Ever since I received my advance copy of the upcoming Alabama Studio Sewing + Design, I’ve been excited to share the book and anxious to know if you will love it as much as we do. I received word from our publisher that they will be sending Alabama Chanin our first shipment of books on February 8. That means that – as long as everything goes as planned – we should receive and begin shipping them by February 15th. I expect that there will be a whirlwind of activity when it arrives here: unpacking, organizing, sorting and shipping.
We are ready to go and can’t wait to get this book into your hands – and to get your hands working on the new projects.
We’d also like to remind you that we have several workshops scheduled. They are a great way for us to get together and talk shop about our new projects. Make sure to check out our website for updates and additions.
Visit our new Workshop Resources page for more information or contact us with questions: firstname.lastname@example.org or 256.760.1090.
This text – some of our most important sewing tips at Alabama Chanin – is an excerpt from Chapter 3 of Alabama Studio Sewing + Design (which we plan to receive and start shipping around the 15th of this month). It is important to us at Alabama Chanin that we as a humanity (women and men – girls and boys) take back the essential survival skill of hand-sewing, and that we also understand the physics behind the clothing that shelters our bodies. It’s as simple as picking up needle and thread.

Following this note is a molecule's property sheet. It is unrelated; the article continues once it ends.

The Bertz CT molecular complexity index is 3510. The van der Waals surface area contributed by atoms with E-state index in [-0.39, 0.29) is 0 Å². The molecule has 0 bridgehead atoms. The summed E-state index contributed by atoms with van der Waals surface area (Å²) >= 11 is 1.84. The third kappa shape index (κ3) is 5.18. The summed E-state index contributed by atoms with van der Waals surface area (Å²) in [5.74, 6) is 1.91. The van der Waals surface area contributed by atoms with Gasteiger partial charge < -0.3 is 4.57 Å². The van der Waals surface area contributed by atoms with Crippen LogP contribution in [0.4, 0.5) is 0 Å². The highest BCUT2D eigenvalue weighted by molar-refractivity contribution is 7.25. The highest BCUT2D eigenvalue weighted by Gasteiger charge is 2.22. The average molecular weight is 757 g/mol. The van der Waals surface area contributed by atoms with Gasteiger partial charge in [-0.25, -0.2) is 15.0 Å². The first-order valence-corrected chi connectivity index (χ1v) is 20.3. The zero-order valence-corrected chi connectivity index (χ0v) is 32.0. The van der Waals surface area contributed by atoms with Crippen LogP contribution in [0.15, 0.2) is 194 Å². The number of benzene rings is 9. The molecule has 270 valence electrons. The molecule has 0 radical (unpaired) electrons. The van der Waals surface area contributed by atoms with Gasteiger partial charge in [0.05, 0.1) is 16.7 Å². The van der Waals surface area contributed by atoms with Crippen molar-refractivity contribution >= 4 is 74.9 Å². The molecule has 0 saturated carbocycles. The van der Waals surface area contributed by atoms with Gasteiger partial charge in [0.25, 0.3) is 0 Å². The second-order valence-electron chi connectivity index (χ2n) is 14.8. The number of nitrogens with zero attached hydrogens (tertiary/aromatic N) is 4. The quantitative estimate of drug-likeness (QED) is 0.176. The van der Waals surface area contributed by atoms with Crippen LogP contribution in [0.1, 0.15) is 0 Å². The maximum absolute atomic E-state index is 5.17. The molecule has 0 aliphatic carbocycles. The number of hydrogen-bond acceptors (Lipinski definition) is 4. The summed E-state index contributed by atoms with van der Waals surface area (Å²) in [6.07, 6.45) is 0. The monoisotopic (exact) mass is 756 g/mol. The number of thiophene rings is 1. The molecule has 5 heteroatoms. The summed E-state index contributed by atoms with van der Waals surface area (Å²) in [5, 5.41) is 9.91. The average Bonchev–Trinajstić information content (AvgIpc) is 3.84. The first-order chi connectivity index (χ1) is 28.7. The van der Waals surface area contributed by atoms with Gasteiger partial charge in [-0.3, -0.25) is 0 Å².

Old Wives’ Tales and Physics
Over the years, I’ve heard a lot of old wives’ tales around the sewing room, but I’ve come to learn that many of these tales find truth in everyday life. And as tale after tale has proven true, I’ve also come to understand that there’s reason, or “physics,” behind them.
Needle your thread; don’t thread your needle:
This makes perfect sense in that the thread is the weaker of the two elements and easily moves or bends. Moving the more stable element—the needle—over the thread to “needle the thread” makes this a simple task.
Penland School of Crafts is a magical institution nestled in the Blue Ridge Mountains. Its mission and philosophy are as inspiring as the surrounding landscape, and believe me- it’s an incredible setting. I first learned of Penland as a student at the NCSU College of Design. As a young mother with little time and no money, Penland seemed so out of reach. My son, Zach, wasn’t even two when I started university and I was barely twenty; there was never time for more than being mom, working, and school and the ends never seemed to meet.
At the suggestion of one of my professors I applied for a Studio Assistantship. Luckily for me, the stars aligned and I was admitted – the rest is history. My mother helped with Zach, Penland took care of tuition, and I learned to dream of design. I’m still living that dream and will be forever grateful for that single summer that changed everything.
My son is now 30 – and expecting a child of his own. (Yes! I am going to be a grandmother!) I visited Penland for a few days last summer in anticipation of teaching for two weeks this coming summer. Life comes full circle.
Check out our post today @ EcoSalon:
Sewing for Humankind
There was a time – not so long ago on humanity’s calendar – that sewing was not considered “women’s work,” but rather a tool for survival.
Hunter/gatherers looking for food on a cold winter’s day, some miles from their camp, might have a shoe wear through and break – and their ability to sew that shoe back together in a simple repair stitch might have meant the difference between safe return to the camp, the loss of a foot to frostbite – or an even worse fate, death.